PARIS (Reuters) - Parrot, an upstart French technology company, is betting that drivers want their cars to be fitted with an all-in-one “infotainment” device based on Google’s popular Android operating software to give hands-free control of its smartphone, radio, music and satellite navigation functions.
Best known for hands-free car phone kits, Parrot has spent the last three years and tens of millions of euros developing the first-ever car radio based on Google’s Android, gambling that it will become a must-have for drivers wanting more than just a good stereo system and a cradle for their smartphones.
Instead, the 250 million-euro ($312 million) company believes they will want its voice-controlled, multi-purpose “Asteroid” radio, the first version of which it launched last year. The company says it has sold between 20,000 and 25,000 radios so far to individual buyers for around $290.
The current version features relatively few apps but Android’s “open-source” platform means that any software developer can modify the code of existing apps to adapt them to the car as well as create and share new apps that might appeal specifically to drivers and as first-mover this could be a potential “game changer” for Parrot, said Roger Lanctot, associate director for the global automotive practice at Strategy Analytics.
To this end Parrot has now made a software development kit available online for developers, inviting them to create new apps around the themes of geolocation, driving assistance, contact management and music.
“Because they embraced it early, they certainly have some advantages in terms of their experience in working with Android and apps-based platforms in a system in a car,” Lanctot said.
But it still faces seemingly daunting odds in taking on audio specialists like Harman International, Pioneer and JVC-Kenwood as well as GPS satellite navigation manufacturers such as Garmin and Tomtom and is now hoping to get major automakers to pre-install its Android-powered technology in their new car models.
“It’s a market that will be battled over by a huge number of people,” Eric Beaudet, analyst at Natixis said. “Undoubtedly, this is a market that will develop very quickly.”
Parrot, which was hitherto an indirect supplier to major carmakers including Toyota, Renault, BMW and Volkswagen by providing the microchips necessary to component companies such as Delphi, Siemens VDO and Visteon, could now find itself rivaling those partners by becoming what is called a Tier-1 or direct supplier to carmakers.
“The Android proposition is something new and different because most of the Tier 1 suppliers have not really embraced Android. So this very much sets Parrot apart,” Lanctot said.
“Their focus on Android does put them in a position to be a Tier 1 candidate, he said.”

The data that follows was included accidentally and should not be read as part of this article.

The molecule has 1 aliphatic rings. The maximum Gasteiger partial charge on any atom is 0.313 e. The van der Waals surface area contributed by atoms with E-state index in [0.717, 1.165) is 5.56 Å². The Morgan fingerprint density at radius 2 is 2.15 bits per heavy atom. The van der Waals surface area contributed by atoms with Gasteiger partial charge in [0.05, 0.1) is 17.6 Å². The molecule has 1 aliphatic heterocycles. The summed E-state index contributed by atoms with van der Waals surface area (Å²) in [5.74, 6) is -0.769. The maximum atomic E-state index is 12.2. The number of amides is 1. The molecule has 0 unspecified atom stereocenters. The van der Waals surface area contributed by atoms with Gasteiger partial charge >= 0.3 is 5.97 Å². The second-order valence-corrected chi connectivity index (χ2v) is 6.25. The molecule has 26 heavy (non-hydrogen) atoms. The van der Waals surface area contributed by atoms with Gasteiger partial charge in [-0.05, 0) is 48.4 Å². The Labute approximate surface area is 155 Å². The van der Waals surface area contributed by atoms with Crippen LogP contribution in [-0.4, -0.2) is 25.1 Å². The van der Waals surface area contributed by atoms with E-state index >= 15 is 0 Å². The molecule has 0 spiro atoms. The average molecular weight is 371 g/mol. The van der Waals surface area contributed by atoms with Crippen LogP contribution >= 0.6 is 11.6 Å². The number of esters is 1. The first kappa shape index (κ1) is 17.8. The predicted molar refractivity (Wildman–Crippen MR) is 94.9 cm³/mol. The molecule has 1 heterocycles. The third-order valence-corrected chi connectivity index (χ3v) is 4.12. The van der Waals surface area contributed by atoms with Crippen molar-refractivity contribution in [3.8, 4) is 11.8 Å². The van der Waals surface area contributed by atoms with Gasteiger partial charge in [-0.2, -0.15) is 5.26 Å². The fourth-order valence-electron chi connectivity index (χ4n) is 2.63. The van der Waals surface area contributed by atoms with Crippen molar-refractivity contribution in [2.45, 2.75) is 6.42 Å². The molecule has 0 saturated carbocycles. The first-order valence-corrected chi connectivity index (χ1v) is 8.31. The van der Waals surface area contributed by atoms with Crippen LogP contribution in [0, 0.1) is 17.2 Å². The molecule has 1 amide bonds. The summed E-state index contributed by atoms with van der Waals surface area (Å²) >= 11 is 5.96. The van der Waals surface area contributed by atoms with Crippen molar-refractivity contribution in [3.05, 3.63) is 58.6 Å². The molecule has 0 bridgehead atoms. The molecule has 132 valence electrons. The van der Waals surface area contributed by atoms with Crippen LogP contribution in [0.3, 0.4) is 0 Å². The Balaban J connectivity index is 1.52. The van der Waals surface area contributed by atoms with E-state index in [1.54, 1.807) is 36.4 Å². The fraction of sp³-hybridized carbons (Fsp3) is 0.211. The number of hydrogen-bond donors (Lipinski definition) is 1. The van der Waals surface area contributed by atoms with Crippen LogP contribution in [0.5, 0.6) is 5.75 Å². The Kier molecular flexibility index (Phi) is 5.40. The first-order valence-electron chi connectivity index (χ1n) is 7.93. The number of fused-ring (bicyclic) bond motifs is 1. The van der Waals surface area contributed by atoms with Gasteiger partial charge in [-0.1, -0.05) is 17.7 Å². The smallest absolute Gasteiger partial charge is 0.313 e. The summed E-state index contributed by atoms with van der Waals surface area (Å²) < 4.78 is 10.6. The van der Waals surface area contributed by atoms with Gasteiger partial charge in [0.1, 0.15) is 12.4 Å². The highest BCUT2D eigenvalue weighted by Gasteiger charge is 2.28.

Following the launch of its first Asteroid radio in the consumer market last year Parrot now hopes to persuade carmakers to adopt it directly as well.
“They already have a foot in the door with all those carmakers and have good relationships with car parts and radio makers,” Thomas Delhaye, analyst at Genesta Equity and Bond Research said.
In September Parrot will release three new products within the same range that work with any smartphone brand, hoping to get a stronger foothold in the market ahead of the expected arrival of fourth generation (4G) mobile networks in 2013-14.
And the company has also won agreements from two as yet un-named carmakers who want to use its Android-based technology in their new car models, Parrot’s founder and chief executive Henri Seydoux told Reuters in an interview.
“After preaching in a desert for a long time, it so happens that now the automakers find that it is a quite interesting difference to have a good multimedia system,” he said.
“We tell them: ‘this is one thing, but a system under Android is even better’.”
Although analysts say Parrot is likely to remain a secondary player in the automotive market its first-mover advantage in deploying Android could still give it a worthwhile share of such a large market for in-car devices.
Revenue from ‘infotainment’ systems sold to carmakers is expected to reach $36 billion dollars by 2016, up from $23 billion last year, according to Strategy Analytics research. Including the after-market, it is expected to rise to $47 billion in 2016.
But Parrot has to move fast to maintain its lead. Later this year French carmaker Renault is due to release in partnership with satellite navigation device maker Tomtom an Android-based integrated tablet computer.
“I don’t believe they (Parrot) will ever be the market-leader, they are too small and it would require tens, or even hundreds of millions of euros in investments and they don’t have those kind of resources,” Beaudet said.
“But even if they grab only a small share, they have an attractive growth trajectory ahead of them,” he added.
Parrot, which has no factories and only sub-contractors to make the radios and the chips it designs, says it invested 30 million euros over the past three years developing its Asteroid technology, encouraged by the proven success of Android in smartphones.
“The effort deployed by Google to make Android is huge and far exceeds anything the automotive industry does to make connected products, so adapting this effort to the car, we believe, has fantastic added value,” Seydoux said.
Parrot declined to provide precise forecasts of potential revenue from its Android-based technology, but Seydoux said the group was hoping for growth of more than 20 percent per year.
“We have an Apple-like or even Google-like strategy. We do not care about having one client, or a specific revenue, as long as we believe in it,” Seydoux said.
Parrot’s shares, which were listed in 2006, are up 4.7 percent since the start of the year, valuing Parrot at 223 million euros, though they are still down 22 percent from their IPO price.
Editing by Greg Mahlich